A front page article in the Sacramento Bee on June 2, 2014, “Deaths underscore record of poor medical care at Sutter County Jail,” discusses the preventable deaths of Nathan Prasad and Rodney Bock and how the families of both men brought lawsuits against Sutter County to shine a light on what happened to their loved ones and improve medical and mental health care at the facility.
Both the Prasad and Bock cases, which are being handled by lawyers at RBGG including associates Aaron Fischer and Kathryn Mantoan, were recently settled, with the County agreeing to pay the families $775,000 and $800,000 respectively and to address some of the most serious deficiencies in care of prisoners. So far, according to the Bee, the medical staff has been increased and training has been strengthened, although efforts to get 24/7 healthcare at the jail have been stalled for lack of funding.
On behalf of the families, RBGG will soon be submitting additional recommendations to Sutter County officials about improvements to the jail’s provision of medical and mental health care to inmates, in order to prevent these sorts of unnecessary tragedies in the future.
Both families submitted Letters to the Editor of the Bee in response to the story. The letter from Mary and Tom Prasad of Colusa, “Changes at Sutter County Jail long overdue,” says in part: “Our son Nathan’s death was a tragedy, and it was preventable. While nothing can bring Nathan back, our sincerest hope is that the lawsuit over his death and recent press coverage regarding conditions at Sutter County’s jail will lead to real changes, so no other family will have to endure what we have endured.”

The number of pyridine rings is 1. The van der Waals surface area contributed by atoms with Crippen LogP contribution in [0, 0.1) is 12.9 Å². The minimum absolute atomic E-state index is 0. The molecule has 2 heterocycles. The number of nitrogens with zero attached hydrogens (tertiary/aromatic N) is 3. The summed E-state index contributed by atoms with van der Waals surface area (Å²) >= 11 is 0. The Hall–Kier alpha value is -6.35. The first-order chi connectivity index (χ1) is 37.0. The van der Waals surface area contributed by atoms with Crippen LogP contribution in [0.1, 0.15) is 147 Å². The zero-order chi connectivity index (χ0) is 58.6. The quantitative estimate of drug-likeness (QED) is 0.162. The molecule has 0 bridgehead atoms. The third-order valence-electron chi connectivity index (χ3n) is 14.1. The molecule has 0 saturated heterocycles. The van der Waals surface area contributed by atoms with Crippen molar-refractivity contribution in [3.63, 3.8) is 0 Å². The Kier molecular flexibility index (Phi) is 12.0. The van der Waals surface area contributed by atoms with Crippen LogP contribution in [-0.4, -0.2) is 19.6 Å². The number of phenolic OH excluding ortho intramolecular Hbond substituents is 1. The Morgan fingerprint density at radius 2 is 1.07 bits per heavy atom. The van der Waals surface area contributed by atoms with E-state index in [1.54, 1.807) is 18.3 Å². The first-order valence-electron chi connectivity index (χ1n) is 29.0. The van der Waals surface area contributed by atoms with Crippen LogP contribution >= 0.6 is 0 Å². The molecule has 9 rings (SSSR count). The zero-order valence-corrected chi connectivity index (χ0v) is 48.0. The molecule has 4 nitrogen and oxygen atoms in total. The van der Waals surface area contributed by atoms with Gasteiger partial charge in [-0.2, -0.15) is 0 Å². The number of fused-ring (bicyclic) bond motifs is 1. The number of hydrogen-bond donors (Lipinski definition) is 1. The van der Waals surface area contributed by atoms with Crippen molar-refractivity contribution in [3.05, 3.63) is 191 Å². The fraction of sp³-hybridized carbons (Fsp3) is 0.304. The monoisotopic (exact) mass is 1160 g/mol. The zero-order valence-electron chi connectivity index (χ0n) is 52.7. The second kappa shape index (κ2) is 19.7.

The letter from Rodney Bock’s four daughters, Kellie, Kim, Hillary and Morgen, “Our dad deserved better,” states: “Our dad, Rodney Bock, was a successful farmer and businessman for 30 years, and the best father we could ask for . . . . When he committed suicide, we were devastated. He should have been in a hospital, not a jail cell. The jail lacked, and still lacks, adequate psychiatric staff. There is no procedure in place for family members to communicate to jail staff about their loved ones’ psychiatric needs. These problems must be fixed.”
According to RBBG’s Michael Bien as quoted in the Bee article: “It’s hard to get people to spend money on people in the criminal justice system; that’s just a fact of life. Here’s two people who died unnecessarily because too little attention is given to basic, fundamental care of people who are incarcerated.”